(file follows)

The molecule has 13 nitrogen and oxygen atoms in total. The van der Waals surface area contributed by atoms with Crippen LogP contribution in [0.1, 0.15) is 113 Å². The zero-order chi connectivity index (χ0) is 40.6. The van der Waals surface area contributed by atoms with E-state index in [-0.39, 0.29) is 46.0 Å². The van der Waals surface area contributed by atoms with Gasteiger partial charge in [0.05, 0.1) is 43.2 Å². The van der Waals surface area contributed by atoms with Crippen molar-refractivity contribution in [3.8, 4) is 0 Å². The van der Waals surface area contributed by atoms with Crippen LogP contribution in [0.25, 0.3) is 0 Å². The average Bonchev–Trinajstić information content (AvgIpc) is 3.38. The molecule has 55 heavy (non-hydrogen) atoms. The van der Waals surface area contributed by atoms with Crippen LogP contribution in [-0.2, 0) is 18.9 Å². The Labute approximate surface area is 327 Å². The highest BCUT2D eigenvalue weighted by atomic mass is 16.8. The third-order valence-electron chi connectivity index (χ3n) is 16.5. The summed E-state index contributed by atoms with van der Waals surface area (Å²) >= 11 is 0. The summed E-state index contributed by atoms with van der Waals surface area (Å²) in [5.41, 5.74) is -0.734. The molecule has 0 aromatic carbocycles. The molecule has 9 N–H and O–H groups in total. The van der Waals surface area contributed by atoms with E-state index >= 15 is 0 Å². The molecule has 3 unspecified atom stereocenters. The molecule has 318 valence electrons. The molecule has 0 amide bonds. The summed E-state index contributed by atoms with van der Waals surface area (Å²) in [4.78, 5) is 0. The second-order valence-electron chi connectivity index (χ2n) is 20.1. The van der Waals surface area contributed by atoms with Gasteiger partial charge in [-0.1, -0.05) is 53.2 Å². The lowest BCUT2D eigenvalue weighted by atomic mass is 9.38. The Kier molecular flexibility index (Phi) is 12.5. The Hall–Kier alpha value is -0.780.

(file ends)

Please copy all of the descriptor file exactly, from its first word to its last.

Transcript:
The molecule has 13 nitrogen and oxygen atoms in total. The van der Waals surface area contributed by atoms with Crippen LogP contribution in [0.1, 0.15) is 113 Å². The zero-order chi connectivity index (χ0) is 40.6. The van der Waals surface area contributed by atoms with E-state index in [-0.39, 0.29) is 46.0 Å². The van der Waals surface area contributed by atoms with Gasteiger partial charge in [0.05, 0.1) is 43.2 Å². The van der Waals surface area contributed by atoms with Crippen molar-refractivity contribution in [3.8, 4) is 0 Å². The van der Waals surface area contributed by atoms with Crippen LogP contribution in [0.25, 0.3) is 0 Å². The average Bonchev–Trinajstić information content (AvgIpc) is 3.38. The molecule has 55 heavy (non-hydrogen) atoms. The van der Waals surface area contributed by atoms with Crippen LogP contribution in [-0.2, 0) is 18.9 Å². The Labute approximate surface area is 327 Å². The highest BCUT2D eigenvalue weighted by atomic mass is 16.8. The third-order valence-electron chi connectivity index (χ3n) is 16.5. The summed E-state index contributed by atoms with van der Waals surface area (Å²) >= 11 is 0. The summed E-state index contributed by atoms with van der Waals surface area (Å²) in [5.41, 5.74) is -0.734. The molecule has 0 aromatic carbocycles. The molecule has 9 N–H and O–H groups in total. The van der Waals surface area contributed by atoms with E-state index >= 15 is 0 Å². The molecule has 3 unspecified atom stereocenters. The molecule has 318 valence electrons. The molecule has 0 amide bonds. The summed E-state index contributed by atoms with van der Waals surface area (Å²) in [4.78, 5) is 0. The second-order valence-electron chi connectivity index (χ2n) is 20.1. The van der Waals surface area contributed by atoms with Gasteiger partial charge in [-0.1, -0.05) is 53.2 Å². The lowest BCUT2D eigenvalue weighted by atomic mass is 9.38. The Kier molecular flexibility index (Phi) is 12.5. The Hall–Kier alpha value is -0.780.